Building Self-Esteem, Concretely

“We find that people’s beliefs about their efficacy affects the sorts of choices they make in very significant ways. In particular, it affects their levels of motivation and perseverance in the face of obstacles. Most success requires persistent efforts, so low self-efficacy becomes a self-limiting process. In order to succeed, people need a sense of self-efficacy, strung together with resilience to meet the inevitable obstacles and inequities of life.” – Albert Bandura

Often, educators’ and psychologists’ suggestions to bolster students’ self-esteem seem abstract, mystical, and out-of-reach. Although I don’t deny the usefulness of such suggestions and strategies, there are still questions in my mind pertaining to the attainability and practicality of such proposals.

For example, in the late 1980’s and early 1990s’, the world was flooded with self-development books. People all around the world talked about positive self-image and suggested ways to attain one. Most of the suggestions that I have personally came across were inspiring and emotionally moving (in the form of quotations). However, authors in this field were labeled as having exceptional verbal/linguistic intelligence and knew how to manipulate and play with words to touch our minds and hearts. These inspiring quotations do little or nothing to actually change one’s self-image in a favorable manner.

Words (ingeniously put together to form clauses and sentences) can elicit mental reactions, and arouse emotions. However, positive self-talks do not necessarily intervene in situations where they are truly required. Even if one recalls an inspiring quotation from a great writer in moments of emergency, it is unlikely that the quotation itself serves as a tool to respond and gain control over the emergency situation. Most often, humans react, rather than respond to situations in which they find great amount of frustration and discomfort. In this sense, we as humans continue to develop and experience lowered image of ourselves due to our inability to gain control of circumstances that come our way on a daily basis.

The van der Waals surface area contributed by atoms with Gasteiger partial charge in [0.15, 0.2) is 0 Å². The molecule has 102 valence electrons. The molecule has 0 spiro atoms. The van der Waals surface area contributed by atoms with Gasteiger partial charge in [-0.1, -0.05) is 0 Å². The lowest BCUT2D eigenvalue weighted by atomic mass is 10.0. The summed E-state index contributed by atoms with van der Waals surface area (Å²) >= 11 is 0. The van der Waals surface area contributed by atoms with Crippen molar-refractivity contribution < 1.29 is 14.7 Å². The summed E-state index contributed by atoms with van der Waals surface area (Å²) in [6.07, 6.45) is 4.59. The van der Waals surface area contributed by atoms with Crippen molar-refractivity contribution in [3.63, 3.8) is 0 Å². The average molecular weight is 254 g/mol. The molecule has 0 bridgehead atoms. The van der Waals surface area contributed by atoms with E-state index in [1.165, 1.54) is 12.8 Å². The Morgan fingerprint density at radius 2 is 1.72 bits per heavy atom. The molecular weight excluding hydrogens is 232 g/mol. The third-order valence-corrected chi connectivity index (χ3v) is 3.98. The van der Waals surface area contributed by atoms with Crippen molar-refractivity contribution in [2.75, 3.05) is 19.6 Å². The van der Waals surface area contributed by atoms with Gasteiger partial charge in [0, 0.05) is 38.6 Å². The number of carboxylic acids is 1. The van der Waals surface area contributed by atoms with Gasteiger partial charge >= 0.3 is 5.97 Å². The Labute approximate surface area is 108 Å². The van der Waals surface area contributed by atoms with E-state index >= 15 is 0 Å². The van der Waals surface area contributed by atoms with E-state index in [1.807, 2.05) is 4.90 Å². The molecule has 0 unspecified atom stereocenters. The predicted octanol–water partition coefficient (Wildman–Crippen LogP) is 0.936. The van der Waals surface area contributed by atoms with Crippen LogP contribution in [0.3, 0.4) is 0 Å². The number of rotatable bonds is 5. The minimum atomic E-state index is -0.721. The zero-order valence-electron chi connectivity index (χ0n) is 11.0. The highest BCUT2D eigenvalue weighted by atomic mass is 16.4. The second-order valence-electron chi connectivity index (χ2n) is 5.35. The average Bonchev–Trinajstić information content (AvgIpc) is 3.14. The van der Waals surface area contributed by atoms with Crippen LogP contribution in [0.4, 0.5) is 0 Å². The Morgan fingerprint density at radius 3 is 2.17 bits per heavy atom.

In my opinion, we need to be more concrete when we talk about building the self-esteem of students. Teachers know that anything that cannot be observed and measured are difficult to attain. That’s one reason why teachers are required to write SPECIFIC objectives in their lesson plans. These objectives are used to gauge the quality of teaching and learning. Without them, teaching will take place haphazardly and accomplish little or nothing!

How can we be specific about a psychological construct like self-esteem? How can we help build self-esteem of students in an observable and measurable manner? The answer is: use specific, observable, and measurable classroom intervention! Let me explain.

What kind of students do you think suffer from low self-esteem in the classroom? (For now, let’s forget about others factors that contribute to a low self-esteem, like the home environment, neighborhood, SES, etc. Instead, let’s focus on the teaching-learning experiences and how self-esteem is related to these two activities that take place in the classroom).

You are right! Students who suffer from low self-esteem in the classroom are those who have not performed well and who think (wrongly) that they will never perform well (in one or more subjects). Albert Bandura was correct when he proposed that there is a direct, positive correlation between self-efficacy and self-esteem. According to him, the knowledge (awareness) and ability to master (or gain control) and achieve competence in different areas of learning are necessary to bolster the self-esteem of students. Students feel small and de-motivated when they experience significant lack of control in their pursuit to accomplish different academic tasks.